caltulation 1

Where AControl and A Treated are the lattice parameter of treated and control samples respectively. Similarly, the percent change in all other parameters such as unit cell volume, density, molecular weight, and crystallite size were calculated.

Fourier Transform Infrared Spectroscopy (FT-IR)

FT-IR spectroscopic analysis was carried out to evaluate the impact of biofield treatment at atomic and molecular level like bond strength, stability, and rigidity of structure etc. [22]. FT-IR analysis of control and treated CrO3 samples was performed on Shimadzu, Fourier transform infrared (FT-IR) spectrometer with frequency range of 300- 4000 cm-1 was used.

Results and Discussion

Thermo Gravimetric Analysis-Differential Thermal Analysis(TGA-DTA)

Thermal analysis of control and treated CrO3 samples was performed using TGA-DTA and results are presented in Table 1. DTA result showed that melting point of control sample was 201.43°C in control, however it was changed to 204.28°C, 204.24°C, 212.65°C and 200.88°C in treated CrO3 samples T1, T2, T3 and T4, respectively. It indicated that melting point was increased by 1.41, 1.40, and 5.57% in T1, T2, and T3, respectively, whereas a slight change (-0.27%) was observed in T4, as compared to control. Furthermore, data also showed that the simultaneous DTA (SDTA) integral area (denoted as negative value) at melting point was 235.53, 252.69, 235.13, 414.03, and 142.22 s °C in control, T1, T2, T3 and T4, respectively (Table 1). Further, SDTA integral values were used to compute the latent heat of fusion of control and treated CrO3 samples. The latent heat of fusion (ΔH) was 486.87J/g in control, whereas it was changed to 507.37, 274.04, 235.15, and 433.09 J/g in T1, T2, T3 and T4 respectively. Thus, data suggest that ΔH was increased by 4.21% in T1, however it was decreased by 43.71, 51.70, and 11.05% in T2, T3 and T4, respectively as compared to control. The melting point is fundamentally related with the kinetic energy and thermal vibration of the molecules, whereas latent heat of fusion is relates with the potential energy of molecules. Thus, the changes in melting point and ΔH after biofield treatment indicated that biofield treatment probably altered the kinetic and potential energy of the CrO3 molecules. It is assumed the bio field treatment might transfer the energy to treated sample, which probably altered the internal energy of the molecules. Besides, the thermal decomposition temperature (Tmax) was observed at 330°C in control and it was increased to 335, 336.98, 333.4, and 340.1°C in T1, T2, T3 and T4 respectively. It could be due to decomposition of CrO3 to Cr2O5 and Cr3O8. It is reported that in thermal decomposition process of CrO3, first converts to Cr2O5 followed by Cr3O8 [23]. Further, data suggest that Tmax was increased by 1.52, 2.12, 1.02, and 3.07% in T1, T2, T3 and T4, respectively as compared to control. It could be due to increase in thermal stability of treated CrO3 samples after biofield treatment. In this process, samples lost around 13.28, 14.49, 82.57, 10.48, and 6.03% of its weight in control, T1, T2, T3, and T4, respectively. Recently, it was reported that biofield treatment has altered the percent weight loss in treated lead and tin powders [12]. The percent of weight loss of CrO3 powder sample was higher in T1, T2, and T3 but lesser in T4, as compared to control. It could be due to change in intermolecular interaction and thermal stability in treated CrO3 after biofield treatment. Hence, TGADTA study revealed that biofield treatment has significantly altered the thermal properties of CrO3 powder.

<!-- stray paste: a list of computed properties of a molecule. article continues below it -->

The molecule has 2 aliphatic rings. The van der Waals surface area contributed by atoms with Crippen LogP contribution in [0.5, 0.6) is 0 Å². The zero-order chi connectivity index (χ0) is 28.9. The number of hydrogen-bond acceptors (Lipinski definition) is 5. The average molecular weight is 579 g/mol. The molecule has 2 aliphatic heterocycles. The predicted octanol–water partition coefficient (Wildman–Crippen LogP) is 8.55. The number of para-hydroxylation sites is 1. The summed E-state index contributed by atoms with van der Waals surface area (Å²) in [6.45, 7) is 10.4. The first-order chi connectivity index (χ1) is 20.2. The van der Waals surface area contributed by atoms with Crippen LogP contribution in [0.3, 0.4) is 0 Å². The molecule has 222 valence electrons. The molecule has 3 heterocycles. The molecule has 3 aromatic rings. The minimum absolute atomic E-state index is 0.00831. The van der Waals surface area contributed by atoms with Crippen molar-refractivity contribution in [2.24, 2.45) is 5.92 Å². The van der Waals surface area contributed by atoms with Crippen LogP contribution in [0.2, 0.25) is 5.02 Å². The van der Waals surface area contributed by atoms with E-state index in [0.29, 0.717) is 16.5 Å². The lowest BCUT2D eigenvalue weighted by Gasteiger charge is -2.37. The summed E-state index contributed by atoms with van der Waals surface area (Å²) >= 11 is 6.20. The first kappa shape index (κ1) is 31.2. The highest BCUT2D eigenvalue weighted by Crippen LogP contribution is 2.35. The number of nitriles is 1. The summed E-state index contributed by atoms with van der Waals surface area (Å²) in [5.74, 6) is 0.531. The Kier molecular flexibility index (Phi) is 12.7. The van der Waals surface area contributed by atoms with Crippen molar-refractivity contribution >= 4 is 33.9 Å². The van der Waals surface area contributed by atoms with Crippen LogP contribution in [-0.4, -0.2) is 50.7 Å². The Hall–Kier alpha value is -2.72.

X-ray Diffraction study (XRD)